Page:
The Buffalo wings were sadly disappointing. We requested a batch of ten, medium-spicy, with a dish of hot sauce on the side. The sauce never appeared, and the blue cheese dressing for the accompanying celery sticks showed up only after we asked twice. The light spray of sauce on the wings was tangy and peppery, but the poultry itself was cold and tough.
Nostalgia for the teenage gastronomic mayhem of White Castle hamburgers prompted us to sample the Castle-style burgers. A pair was served with chips for $1.95. These were fun but hardly a bargain. Sliced as thin as luncheon meat and draped with a piece of American cheese the size and shape of a butter pat, the square meat was more ghost than flesh.
One of the starters caught our attention. A scoop of "locally smoked" fish spread, chunky with moist flakes of white and dark fish, had a deliciously mild and sweet flavor. The sesame flatbread that accompanied it, however, could have been more plentiful. We liked the spread so much we asked our server to tell us what was in it. She couldn't. She said she'd ask the kitchen. She didn't. Nor could she tell us the name of the bakery that supplied the desserts. Requests for water, napkins, and utensils were either ignored or delayed in fulfillment. She covered herself with lots of personality -- chatting amiably, calling us "dear," patting us on the back and shoulder until even the most girl-loving guy in my party shuddered when she approached. And while we appreciated the continuous exculpations that the kitchen was overwhelmed, it became clear that our server's timing was off when our entrees appeared before our appetizers were half-finished.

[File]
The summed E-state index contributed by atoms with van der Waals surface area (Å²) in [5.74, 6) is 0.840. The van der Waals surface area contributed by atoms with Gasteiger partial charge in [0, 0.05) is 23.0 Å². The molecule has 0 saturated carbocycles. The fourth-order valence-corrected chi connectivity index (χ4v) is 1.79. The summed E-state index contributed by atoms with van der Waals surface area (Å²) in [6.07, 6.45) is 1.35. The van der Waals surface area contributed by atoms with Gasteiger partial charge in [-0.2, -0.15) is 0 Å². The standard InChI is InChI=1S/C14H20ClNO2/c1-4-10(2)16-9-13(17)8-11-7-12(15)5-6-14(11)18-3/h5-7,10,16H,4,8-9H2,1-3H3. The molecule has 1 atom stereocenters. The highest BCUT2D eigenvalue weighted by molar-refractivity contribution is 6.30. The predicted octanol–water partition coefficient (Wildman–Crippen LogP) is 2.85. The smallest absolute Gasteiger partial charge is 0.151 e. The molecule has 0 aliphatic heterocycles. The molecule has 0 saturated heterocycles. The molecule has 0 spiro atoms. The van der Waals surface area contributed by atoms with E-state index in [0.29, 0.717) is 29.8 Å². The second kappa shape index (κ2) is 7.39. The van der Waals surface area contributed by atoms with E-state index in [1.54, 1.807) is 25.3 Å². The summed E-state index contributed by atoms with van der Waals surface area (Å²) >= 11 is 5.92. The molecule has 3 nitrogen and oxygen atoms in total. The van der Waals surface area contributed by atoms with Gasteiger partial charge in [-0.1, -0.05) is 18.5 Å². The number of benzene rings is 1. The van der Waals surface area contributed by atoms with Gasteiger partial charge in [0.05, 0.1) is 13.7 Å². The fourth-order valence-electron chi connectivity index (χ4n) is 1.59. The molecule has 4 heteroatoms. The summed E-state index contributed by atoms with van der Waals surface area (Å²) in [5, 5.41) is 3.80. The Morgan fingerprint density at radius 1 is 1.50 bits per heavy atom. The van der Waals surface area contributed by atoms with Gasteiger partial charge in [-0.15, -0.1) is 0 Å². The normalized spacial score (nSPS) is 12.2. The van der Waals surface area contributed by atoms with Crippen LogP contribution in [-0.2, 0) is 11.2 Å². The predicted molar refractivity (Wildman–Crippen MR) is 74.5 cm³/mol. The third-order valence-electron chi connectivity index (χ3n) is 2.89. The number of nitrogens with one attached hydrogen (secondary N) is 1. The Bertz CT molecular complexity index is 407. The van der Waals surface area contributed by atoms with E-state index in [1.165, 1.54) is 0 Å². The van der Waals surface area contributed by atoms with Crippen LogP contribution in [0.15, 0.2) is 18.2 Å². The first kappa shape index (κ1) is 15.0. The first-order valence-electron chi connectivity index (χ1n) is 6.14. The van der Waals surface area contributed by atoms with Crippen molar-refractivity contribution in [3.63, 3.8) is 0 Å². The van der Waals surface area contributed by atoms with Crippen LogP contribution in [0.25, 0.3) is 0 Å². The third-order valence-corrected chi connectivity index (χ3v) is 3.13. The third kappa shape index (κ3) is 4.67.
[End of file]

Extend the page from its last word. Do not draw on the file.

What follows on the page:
Poor timing could also account for the unpleasantly tepid temperature of a pound of Alaskan crab legs. The flesh was sweet, and it separated easily from the shell, but the real treats here, as with the other main courses, were the side dishes served with it. Parsley potatoes, perfectly cooked, were wonderful, and the creamy cole slaw could hold its own against that found in the best delicatessens.
A platter of "country-style" pork ribs was big and meaty. First marinated then grilled, the ribs were tough enough to require a predator's determined effort. Herby and good, the Italian dressing animated the accompanying house salad (a prototypical mix of lettuces and zucchini, cucumber, carrot, and tomato). And the barbecue sauce was consistent with our findings to that point: O.C.'s may fall down in several areas of food preparation, but its sauces, condiments, and dressings are all pleasantly perky.